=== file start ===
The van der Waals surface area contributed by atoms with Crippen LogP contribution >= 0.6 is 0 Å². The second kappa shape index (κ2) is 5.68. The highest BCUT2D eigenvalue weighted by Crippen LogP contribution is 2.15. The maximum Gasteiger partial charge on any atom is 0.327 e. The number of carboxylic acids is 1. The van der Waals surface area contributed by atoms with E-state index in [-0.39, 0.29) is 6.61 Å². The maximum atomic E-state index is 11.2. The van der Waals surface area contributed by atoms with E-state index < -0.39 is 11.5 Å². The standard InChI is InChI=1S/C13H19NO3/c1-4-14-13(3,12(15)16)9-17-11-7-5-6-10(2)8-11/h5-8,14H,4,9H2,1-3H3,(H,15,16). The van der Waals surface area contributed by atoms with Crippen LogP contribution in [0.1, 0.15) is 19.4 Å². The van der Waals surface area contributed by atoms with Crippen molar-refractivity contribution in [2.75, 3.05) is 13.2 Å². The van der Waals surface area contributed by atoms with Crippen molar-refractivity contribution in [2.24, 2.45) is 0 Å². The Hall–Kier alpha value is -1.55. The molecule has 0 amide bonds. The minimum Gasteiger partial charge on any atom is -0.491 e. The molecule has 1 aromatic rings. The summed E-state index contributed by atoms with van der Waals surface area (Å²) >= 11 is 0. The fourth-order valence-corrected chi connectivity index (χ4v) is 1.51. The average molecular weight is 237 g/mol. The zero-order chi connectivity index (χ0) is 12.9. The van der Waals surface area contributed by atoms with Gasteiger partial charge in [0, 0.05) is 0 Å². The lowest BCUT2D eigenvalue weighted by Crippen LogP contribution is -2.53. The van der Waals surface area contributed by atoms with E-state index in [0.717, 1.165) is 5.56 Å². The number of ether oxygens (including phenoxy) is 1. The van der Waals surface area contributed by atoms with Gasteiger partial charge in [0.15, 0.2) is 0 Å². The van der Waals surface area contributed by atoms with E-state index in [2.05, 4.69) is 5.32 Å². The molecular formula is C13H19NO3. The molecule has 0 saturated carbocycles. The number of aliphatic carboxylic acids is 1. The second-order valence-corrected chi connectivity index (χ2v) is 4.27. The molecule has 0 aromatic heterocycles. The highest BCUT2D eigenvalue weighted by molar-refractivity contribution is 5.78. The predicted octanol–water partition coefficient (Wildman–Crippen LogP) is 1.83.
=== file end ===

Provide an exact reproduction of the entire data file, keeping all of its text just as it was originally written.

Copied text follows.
The van der Waals surface area contributed by atoms with Crippen LogP contribution >= 0.6 is 0 Å². The second kappa shape index (κ2) is 5.68. The highest BCUT2D eigenvalue weighted by Crippen LogP contribution is 2.15. The maximum Gasteiger partial charge on any atom is 0.327 e. The number of carboxylic acids is 1. The van der Waals surface area contributed by atoms with E-state index in [-0.39, 0.29) is 6.61 Å². The maximum atomic E-state index is 11.2. The van der Waals surface area contributed by atoms with E-state index < -0.39 is 11.5 Å². The standard InChI is InChI=1S/C13H19NO3/c1-4-14-13(3,12(15)16)9-17-11-7-5-6-10(2)8-11/h5-8,14H,4,9H2,1-3H3,(H,15,16). The van der Waals surface area contributed by atoms with Crippen LogP contribution in [0.1, 0.15) is 19.4 Å². The van der Waals surface area contributed by atoms with Crippen molar-refractivity contribution in [2.75, 3.05) is 13.2 Å². The van der Waals surface area contributed by atoms with Crippen molar-refractivity contribution in [2.24, 2.45) is 0 Å². The Hall–Kier alpha value is -1.55. The molecule has 0 amide bonds. The minimum Gasteiger partial charge on any atom is -0.491 e. The molecule has 1 aromatic rings. The summed E-state index contributed by atoms with van der Waals surface area (Å²) >= 11 is 0. The fourth-order valence-corrected chi connectivity index (χ4v) is 1.51. The average molecular weight is 237 g/mol. The zero-order chi connectivity index (χ0) is 12.9. The van der Waals surface area contributed by atoms with Gasteiger partial charge in [0, 0.05) is 0 Å². The lowest BCUT2D eigenvalue weighted by Crippen LogP contribution is -2.53. The van der Waals surface area contributed by atoms with E-state index in [0.717, 1.165) is 5.56 Å². The number of ether oxygens (including phenoxy) is 1. The van der Waals surface area contributed by atoms with Gasteiger partial charge in [0.15, 0.2) is 0 Å². The van der Waals surface area contributed by atoms with E-state index in [2.05, 4.69) is 5.32 Å². The molecular formula is C13H19NO3. The molecule has 0 saturated carbocycles. The number of aliphatic carboxylic acids is 1. The second-order valence-corrected chi connectivity index (χ2v) is 4.27. The molecule has 0 aromatic heterocycles. The highest BCUT2D eigenvalue weighted by molar-refractivity contribution is 5.78. The predicted octanol–water partition coefficient (Wildman–Crippen LogP) is 1.83.